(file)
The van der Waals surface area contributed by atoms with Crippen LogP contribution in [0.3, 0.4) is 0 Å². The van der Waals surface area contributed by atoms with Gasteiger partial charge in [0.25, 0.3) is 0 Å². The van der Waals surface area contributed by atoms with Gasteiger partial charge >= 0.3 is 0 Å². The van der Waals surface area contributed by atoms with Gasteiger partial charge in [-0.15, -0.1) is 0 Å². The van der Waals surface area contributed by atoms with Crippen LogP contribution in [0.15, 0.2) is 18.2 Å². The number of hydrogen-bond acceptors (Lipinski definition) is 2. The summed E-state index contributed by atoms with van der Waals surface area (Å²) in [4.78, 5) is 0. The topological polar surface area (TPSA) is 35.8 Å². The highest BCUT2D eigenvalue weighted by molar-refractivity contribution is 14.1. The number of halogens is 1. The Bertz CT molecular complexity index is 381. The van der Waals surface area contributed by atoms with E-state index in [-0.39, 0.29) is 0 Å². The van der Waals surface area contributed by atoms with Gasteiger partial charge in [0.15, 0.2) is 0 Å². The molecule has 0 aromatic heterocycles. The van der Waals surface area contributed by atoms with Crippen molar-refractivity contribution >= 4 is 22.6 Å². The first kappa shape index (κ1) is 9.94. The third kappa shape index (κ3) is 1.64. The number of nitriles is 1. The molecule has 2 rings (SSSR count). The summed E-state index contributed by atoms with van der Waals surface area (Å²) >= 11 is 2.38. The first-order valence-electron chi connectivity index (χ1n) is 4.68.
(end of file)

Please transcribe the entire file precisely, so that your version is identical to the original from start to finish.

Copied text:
The van der Waals surface area contributed by atoms with Crippen LogP contribution in [0.3, 0.4) is 0 Å². The van der Waals surface area contributed by atoms with Gasteiger partial charge in [0.25, 0.3) is 0 Å². The van der Waals surface area contributed by atoms with Gasteiger partial charge >= 0.3 is 0 Å². The van der Waals surface area contributed by atoms with Gasteiger partial charge in [-0.15, -0.1) is 0 Å². The van der Waals surface area contributed by atoms with Crippen LogP contribution in [0.15, 0.2) is 18.2 Å². The number of hydrogen-bond acceptors (Lipinski definition) is 2. The summed E-state index contributed by atoms with van der Waals surface area (Å²) in [4.78, 5) is 0. The topological polar surface area (TPSA) is 35.8 Å². The highest BCUT2D eigenvalue weighted by molar-refractivity contribution is 14.1. The number of halogens is 1. The Bertz CT molecular complexity index is 381. The van der Waals surface area contributed by atoms with E-state index in [-0.39, 0.29) is 0 Å². The van der Waals surface area contributed by atoms with Gasteiger partial charge in [0.15, 0.2) is 0 Å². The molecule has 0 aromatic heterocycles. The van der Waals surface area contributed by atoms with Crippen molar-refractivity contribution >= 4 is 22.6 Å². The first kappa shape index (κ1) is 9.94. The third kappa shape index (κ3) is 1.64. The number of nitriles is 1. The molecule has 2 rings (SSSR count). The summed E-state index contributed by atoms with van der Waals surface area (Å²) >= 11 is 2.38. The first-order valence-electron chi connectivity index (χ1n) is 4.68.